man --html=elinks man

which on most systems will give you this:


Ta-da, a man page with clickable links, and navigation that you’ll know and love. If you want to take that home to meet your parents, I can tell you that the Arch version dumps that file into /tmp in an individual folder, usually with a filename that resembles your original command.

Copy that to anywhere you like, and you have a permanent local man page accessible by browser. And you thought all those online manpage collections were Internet wizards, and here they are just script kiddies taking advantage of a built-in feature of man. :\

But wait, there’s more. ๐Ÿ˜ฏ

man -t man

By itself that’s only partially useful, but jam the results through our old friend ps2pdf.

ps2pdf man.ps

And … bingo:


Yeah, I know: Acrobat Reader. I did that just to annoy you. Did it work? ๐Ÿ˜ˆ

Now man is clever enough to dump to PostScript file, and of course from there, we can generate spiffy PDF versions of our favorite documentation. Print those out, and you’ll never need digital help again. Or you can study for the edX Linux course next month. ๐Ÿ˜‰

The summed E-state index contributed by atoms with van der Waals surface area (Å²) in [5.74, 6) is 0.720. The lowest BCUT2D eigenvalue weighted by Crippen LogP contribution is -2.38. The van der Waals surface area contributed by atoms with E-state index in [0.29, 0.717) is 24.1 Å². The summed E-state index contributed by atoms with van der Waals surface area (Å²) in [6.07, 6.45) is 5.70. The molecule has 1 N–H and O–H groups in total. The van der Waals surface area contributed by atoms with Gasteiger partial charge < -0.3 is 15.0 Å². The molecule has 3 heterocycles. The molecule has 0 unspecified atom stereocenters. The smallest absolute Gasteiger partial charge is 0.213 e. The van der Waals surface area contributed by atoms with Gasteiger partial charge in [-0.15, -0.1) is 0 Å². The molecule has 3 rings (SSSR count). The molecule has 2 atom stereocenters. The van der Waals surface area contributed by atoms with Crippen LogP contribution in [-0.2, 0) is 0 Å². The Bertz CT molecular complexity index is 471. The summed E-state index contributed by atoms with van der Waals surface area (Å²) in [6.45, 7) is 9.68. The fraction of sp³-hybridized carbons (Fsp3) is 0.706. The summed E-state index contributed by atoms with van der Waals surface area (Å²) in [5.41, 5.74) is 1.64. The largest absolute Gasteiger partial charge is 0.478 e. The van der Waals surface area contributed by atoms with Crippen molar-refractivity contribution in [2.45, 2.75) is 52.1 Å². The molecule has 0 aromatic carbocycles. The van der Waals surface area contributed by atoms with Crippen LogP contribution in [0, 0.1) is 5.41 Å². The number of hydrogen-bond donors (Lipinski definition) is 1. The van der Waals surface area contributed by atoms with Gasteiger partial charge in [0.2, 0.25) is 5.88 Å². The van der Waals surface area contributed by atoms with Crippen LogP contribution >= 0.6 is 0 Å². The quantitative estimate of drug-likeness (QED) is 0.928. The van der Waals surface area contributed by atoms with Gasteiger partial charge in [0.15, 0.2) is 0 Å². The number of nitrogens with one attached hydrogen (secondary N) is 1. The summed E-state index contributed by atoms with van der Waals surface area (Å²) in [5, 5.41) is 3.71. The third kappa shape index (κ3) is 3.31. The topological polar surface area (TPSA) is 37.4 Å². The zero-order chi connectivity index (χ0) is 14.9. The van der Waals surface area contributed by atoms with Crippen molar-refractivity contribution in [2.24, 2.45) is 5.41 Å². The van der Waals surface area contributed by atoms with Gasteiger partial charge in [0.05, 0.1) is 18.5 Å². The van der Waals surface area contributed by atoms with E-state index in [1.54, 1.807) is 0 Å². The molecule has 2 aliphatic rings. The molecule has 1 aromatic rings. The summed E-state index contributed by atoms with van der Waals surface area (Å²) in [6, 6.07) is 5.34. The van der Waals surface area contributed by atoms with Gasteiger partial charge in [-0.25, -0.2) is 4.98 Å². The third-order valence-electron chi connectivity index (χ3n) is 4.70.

rameses also mentioned it was possible to cue up man pages from within emacs, and I had to hunt down the answer to that one. Turns out just a simple M-x man from within emacs will prompt you for a title, which in turn yields something like this:


Nifty. The only way I know of to do that in vim is man man | vim - which is a bit brutish. Giving vim :!man man doesn’t count, since that’s just dropping back to the shell, and cues most (my $PAGER) as a result. If you know of a better way, please let me know. ๐Ÿ˜‰

In any case, rameses was right: It’s worth checking out man just for its ability to generate alternative formats. I promise to pay better attention next time. ๐Ÿ˜‰

wv: From Word to whatever

I’ve seen plenty of Word-to-text converters over the past year and a half. I think wv might be the first to offer conversion to text and whatever else you might want.


The list is long, but distinguished: wv comes in an array of utilities that will convert from Word format to:

  • HTML,